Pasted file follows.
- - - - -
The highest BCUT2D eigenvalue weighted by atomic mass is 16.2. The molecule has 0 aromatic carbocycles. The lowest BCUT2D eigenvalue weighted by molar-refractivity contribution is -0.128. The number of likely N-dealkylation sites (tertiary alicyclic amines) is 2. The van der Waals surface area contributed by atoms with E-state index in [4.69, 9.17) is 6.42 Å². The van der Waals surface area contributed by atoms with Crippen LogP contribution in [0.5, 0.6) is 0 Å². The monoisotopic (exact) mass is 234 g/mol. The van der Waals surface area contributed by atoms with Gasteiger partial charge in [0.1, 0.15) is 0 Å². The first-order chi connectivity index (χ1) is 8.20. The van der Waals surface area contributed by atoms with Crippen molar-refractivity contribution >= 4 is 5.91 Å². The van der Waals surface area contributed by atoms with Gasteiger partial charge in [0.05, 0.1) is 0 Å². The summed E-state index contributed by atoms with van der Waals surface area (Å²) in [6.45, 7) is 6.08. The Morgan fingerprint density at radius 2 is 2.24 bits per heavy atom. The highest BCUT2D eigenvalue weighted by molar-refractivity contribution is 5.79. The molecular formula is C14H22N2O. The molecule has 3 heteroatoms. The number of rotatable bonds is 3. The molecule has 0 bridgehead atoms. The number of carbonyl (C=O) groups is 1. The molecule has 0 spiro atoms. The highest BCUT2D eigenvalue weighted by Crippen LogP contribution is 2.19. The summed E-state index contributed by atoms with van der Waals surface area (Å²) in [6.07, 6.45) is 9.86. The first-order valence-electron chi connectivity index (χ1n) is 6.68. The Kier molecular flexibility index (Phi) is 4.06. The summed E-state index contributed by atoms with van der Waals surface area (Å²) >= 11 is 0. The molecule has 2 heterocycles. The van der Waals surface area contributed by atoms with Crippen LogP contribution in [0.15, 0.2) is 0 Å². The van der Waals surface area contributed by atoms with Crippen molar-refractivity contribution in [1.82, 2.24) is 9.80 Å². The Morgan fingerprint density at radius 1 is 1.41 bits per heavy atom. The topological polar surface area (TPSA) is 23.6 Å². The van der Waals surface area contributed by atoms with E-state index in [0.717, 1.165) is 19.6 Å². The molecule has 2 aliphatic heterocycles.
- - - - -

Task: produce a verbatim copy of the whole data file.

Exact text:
The highest BCUT2D eigenvalue weighted by atomic mass is 16.2. The molecule has 0 aromatic carbocycles. The lowest BCUT2D eigenvalue weighted by molar-refractivity contribution is -0.128. The number of likely N-dealkylation sites (tertiary alicyclic amines) is 2. The van der Waals surface area contributed by atoms with E-state index in [4.69, 9.17) is 6.42 Å². The van der Waals surface area contributed by atoms with Crippen LogP contribution in [0.5, 0.6) is 0 Å². The monoisotopic (exact) mass is 234 g/mol. The van der Waals surface area contributed by atoms with Gasteiger partial charge in [0.1, 0.15) is 0 Å². The first-order chi connectivity index (χ1) is 8.20. The van der Waals surface area contributed by atoms with Crippen molar-refractivity contribution >= 4 is 5.91 Å². The van der Waals surface area contributed by atoms with Gasteiger partial charge in [0.05, 0.1) is 0 Å². The summed E-state index contributed by atoms with van der Waals surface area (Å²) in [6.45, 7) is 6.08. The Morgan fingerprint density at radius 2 is 2.24 bits per heavy atom. The highest BCUT2D eigenvalue weighted by molar-refractivity contribution is 5.79. The molecular formula is C14H22N2O. The molecule has 3 heteroatoms. The number of rotatable bonds is 3. The molecule has 0 bridgehead atoms. The number of carbonyl (C=O) groups is 1. The molecule has 0 spiro atoms. The highest BCUT2D eigenvalue weighted by Crippen LogP contribution is 2.19. The summed E-state index contributed by atoms with van der Waals surface area (Å²) in [6.07, 6.45) is 9.86. The first-order valence-electron chi connectivity index (χ1n) is 6.68. The Kier molecular flexibility index (Phi) is 4.06. The summed E-state index contributed by atoms with van der Waals surface area (Å²) >= 11 is 0. The molecule has 2 heterocycles. The van der Waals surface area contributed by atoms with Crippen LogP contribution in [0.15, 0.2) is 0 Å². The van der Waals surface area contributed by atoms with Crippen molar-refractivity contribution in [1.82, 2.24) is 9.80 Å². The Morgan fingerprint density at radius 1 is 1.41 bits per heavy atom. The topological polar surface area (TPSA) is 23.6 Å². The van der Waals surface area contributed by atoms with E-state index in [0.717, 1.165) is 19.6 Å². The molecule has 2 aliphatic heterocycles.